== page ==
New masonry should be cleaned within one month of completion of masonry construction. Depending on the size and phasing of the project, it may be necessary to clean the elevations of the building that were constructed first before all the masonry is completed. The purpose is to remove construction dirt and mortar smears from the face of the masonry and clear away excess mortar from masonry joints (between courses of brick or concrete masonry units). Mortar smears will appear as white or gray streaks.

There are hundreds of types of brick and cement blocks, all with different textures, porousness, colors, and more. Mortar varies in composition, dyes, and additives, too. While cleaning processes may be the same for different sorts of concrete masonry, different cleaning processes may be required for different types of brick masonry.

Chemical cleaning agents formulated specifically to work with brick masonry must be used. Do not use undiluted cleaners unless required by the cleaner manufacturer, and be aware that not all brick masonry can be cleaned with pressurized water.

Cleaning can usually begin within days of masonry being laid; however, be aware that the mortar must be sufficiently hard (set/cured) for the cleaning process used, typically 24 hours to seven days after completion.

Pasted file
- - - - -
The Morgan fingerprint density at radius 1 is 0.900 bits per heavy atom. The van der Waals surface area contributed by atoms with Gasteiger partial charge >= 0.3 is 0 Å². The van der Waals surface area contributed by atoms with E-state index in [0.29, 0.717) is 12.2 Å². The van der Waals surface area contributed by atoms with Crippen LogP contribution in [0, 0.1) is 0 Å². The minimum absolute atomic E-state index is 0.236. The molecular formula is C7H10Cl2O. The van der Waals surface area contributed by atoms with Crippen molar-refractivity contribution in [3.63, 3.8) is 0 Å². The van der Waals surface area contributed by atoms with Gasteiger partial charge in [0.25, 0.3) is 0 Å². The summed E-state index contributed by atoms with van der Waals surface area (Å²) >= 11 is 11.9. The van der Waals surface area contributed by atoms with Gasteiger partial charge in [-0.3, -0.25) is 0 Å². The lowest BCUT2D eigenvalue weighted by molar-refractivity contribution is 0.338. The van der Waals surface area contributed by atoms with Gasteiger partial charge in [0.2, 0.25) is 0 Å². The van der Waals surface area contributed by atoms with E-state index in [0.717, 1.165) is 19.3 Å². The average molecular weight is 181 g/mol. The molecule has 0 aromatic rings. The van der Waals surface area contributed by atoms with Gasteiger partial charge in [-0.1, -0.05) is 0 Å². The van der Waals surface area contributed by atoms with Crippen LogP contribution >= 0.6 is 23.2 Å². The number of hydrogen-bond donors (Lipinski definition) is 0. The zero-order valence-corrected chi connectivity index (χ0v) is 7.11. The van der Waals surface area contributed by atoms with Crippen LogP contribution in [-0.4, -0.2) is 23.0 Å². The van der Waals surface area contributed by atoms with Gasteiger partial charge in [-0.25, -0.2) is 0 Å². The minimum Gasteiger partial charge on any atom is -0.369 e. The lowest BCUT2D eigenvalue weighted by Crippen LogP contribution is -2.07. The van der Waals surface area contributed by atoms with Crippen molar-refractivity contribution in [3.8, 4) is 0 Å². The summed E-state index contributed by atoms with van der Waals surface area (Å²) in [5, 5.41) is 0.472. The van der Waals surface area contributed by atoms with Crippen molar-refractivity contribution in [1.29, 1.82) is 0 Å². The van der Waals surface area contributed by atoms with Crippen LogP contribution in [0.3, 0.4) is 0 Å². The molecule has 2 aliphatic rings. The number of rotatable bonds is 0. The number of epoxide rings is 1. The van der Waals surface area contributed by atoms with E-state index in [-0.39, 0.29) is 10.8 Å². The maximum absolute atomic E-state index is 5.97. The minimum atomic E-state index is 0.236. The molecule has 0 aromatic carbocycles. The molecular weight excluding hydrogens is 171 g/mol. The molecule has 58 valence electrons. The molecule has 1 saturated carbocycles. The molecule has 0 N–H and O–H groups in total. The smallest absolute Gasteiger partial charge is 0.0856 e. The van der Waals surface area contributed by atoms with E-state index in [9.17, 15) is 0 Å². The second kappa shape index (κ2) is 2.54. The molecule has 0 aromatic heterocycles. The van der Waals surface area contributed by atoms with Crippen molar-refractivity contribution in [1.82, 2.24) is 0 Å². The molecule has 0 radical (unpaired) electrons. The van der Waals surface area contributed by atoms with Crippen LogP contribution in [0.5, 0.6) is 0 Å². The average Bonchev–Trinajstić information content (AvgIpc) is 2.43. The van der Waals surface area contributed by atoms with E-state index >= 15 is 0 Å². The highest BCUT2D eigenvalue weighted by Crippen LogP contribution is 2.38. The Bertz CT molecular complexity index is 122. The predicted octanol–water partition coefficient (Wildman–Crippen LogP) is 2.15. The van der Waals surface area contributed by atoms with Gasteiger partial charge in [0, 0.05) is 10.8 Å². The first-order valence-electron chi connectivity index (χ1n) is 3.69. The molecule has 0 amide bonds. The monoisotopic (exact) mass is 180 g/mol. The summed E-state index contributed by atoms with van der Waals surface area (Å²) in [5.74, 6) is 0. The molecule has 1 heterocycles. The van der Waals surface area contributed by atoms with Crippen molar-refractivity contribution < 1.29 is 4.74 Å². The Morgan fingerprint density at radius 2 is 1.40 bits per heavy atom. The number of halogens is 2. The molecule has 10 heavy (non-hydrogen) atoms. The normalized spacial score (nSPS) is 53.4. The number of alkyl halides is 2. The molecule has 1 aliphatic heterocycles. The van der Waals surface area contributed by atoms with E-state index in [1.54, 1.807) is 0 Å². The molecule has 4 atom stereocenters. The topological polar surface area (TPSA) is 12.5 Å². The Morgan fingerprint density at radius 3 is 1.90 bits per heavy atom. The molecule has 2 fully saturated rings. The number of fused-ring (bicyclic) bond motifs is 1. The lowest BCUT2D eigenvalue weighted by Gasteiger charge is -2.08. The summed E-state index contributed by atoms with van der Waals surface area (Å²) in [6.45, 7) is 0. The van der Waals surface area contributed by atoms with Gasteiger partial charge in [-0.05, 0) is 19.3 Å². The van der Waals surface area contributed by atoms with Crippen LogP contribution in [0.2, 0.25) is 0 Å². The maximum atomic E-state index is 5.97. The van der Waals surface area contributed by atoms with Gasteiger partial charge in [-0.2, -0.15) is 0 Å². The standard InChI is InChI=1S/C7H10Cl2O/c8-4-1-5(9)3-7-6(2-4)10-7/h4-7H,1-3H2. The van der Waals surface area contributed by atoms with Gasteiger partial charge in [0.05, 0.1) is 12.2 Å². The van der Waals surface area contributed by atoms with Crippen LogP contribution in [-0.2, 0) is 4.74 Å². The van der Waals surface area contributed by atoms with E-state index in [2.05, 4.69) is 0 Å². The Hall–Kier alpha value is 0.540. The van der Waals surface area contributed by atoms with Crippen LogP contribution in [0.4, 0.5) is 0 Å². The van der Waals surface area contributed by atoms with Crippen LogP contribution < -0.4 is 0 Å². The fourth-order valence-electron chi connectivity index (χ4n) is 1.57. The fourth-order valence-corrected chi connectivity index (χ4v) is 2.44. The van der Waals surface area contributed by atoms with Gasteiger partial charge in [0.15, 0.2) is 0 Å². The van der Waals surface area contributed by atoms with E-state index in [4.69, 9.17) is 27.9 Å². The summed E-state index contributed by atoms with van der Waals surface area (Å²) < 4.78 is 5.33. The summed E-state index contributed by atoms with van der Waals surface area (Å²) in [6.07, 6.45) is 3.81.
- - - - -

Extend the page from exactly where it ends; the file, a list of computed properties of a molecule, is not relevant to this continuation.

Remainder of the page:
Project Considerations

The BIA stresses that “prior to beginning masonry cleaning, there are a number of considerations common to all projects that should be addressed during the planning process.” Their recommendations, along with insight from Ron Baer, follow:

Preplanning and set-up:

Safety first! Some chemicals used to clean masonry may be harmful if splashed on your skin or in your eyes, or if the fumes are inhaled. Protecting people and property is essential. Always use the appropriate PPE, such as a breathing apparatus to protect from acid inhalation, a full-face shield, safety glasses, chemical gloves, steel-toed rubber boots, chemical suit, hard hat, etc. Ensure proper ventilation and exercise safe handling practices according to OSHA requirements.

It is imperative that you use the appropriate cleaning procedure for the substrate surface—i.e., match the cleaning method, type of tools required, and cleaning solution type (and concentration) to the type of brick—and verify that they are approved by the brick manufacturer.